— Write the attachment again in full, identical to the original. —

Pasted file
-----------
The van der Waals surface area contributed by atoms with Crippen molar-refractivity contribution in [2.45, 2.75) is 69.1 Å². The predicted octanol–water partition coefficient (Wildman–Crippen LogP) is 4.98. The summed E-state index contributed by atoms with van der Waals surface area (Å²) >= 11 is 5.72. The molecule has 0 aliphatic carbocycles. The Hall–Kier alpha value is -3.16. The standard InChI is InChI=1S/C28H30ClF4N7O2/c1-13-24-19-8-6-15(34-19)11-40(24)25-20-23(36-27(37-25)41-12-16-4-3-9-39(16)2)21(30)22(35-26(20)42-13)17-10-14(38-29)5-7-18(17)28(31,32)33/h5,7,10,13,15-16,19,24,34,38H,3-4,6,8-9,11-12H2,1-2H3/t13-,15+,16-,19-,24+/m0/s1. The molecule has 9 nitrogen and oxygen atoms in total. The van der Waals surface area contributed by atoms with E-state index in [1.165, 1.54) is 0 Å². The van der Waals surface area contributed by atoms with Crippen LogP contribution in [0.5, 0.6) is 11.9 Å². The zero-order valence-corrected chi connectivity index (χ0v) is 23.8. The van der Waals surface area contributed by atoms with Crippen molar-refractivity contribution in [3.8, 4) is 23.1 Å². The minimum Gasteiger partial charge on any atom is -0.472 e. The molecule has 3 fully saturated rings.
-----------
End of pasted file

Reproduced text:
The van der Waals surface area contributed by atoms with Crippen molar-refractivity contribution in [2.45, 2.75) is 69.1 Å². The predicted octanol–water partition coefficient (Wildman–Crippen LogP) is 4.98. The summed E-state index contributed by atoms with van der Waals surface area (Å²) >= 11 is 5.72. The molecule has 0 aliphatic carbocycles. The Hall–Kier alpha value is -3.16. The standard InChI is InChI=1S/C28H30ClF4N7O2/c1-13-24-19-8-6-15(34-19)11-40(24)25-20-23(36-27(37-25)41-12-16-4-3-9-39(16)2)21(30)22(35-26(20)42-13)17-10-14(38-29)5-7-18(17)28(31,32)33/h5,7,10,13,15-16,19,24,34,38H,3-4,6,8-9,11-12H2,1-2H3/t13-,15+,16-,19-,24+/m0/s1. The molecule has 9 nitrogen and oxygen atoms in total. The van der Waals surface area contributed by atoms with E-state index in [1.165, 1.54) is 0 Å². The van der Waals surface area contributed by atoms with Crippen LogP contribution in [0.5, 0.6) is 11.9 Å². The zero-order valence-corrected chi connectivity index (χ0v) is 23.8. The van der Waals surface area contributed by atoms with Crippen molar-refractivity contribution in [3.8, 4) is 23.1 Å². The minimum Gasteiger partial charge on any atom is -0.472 e. The molecule has 3 fully saturated rings.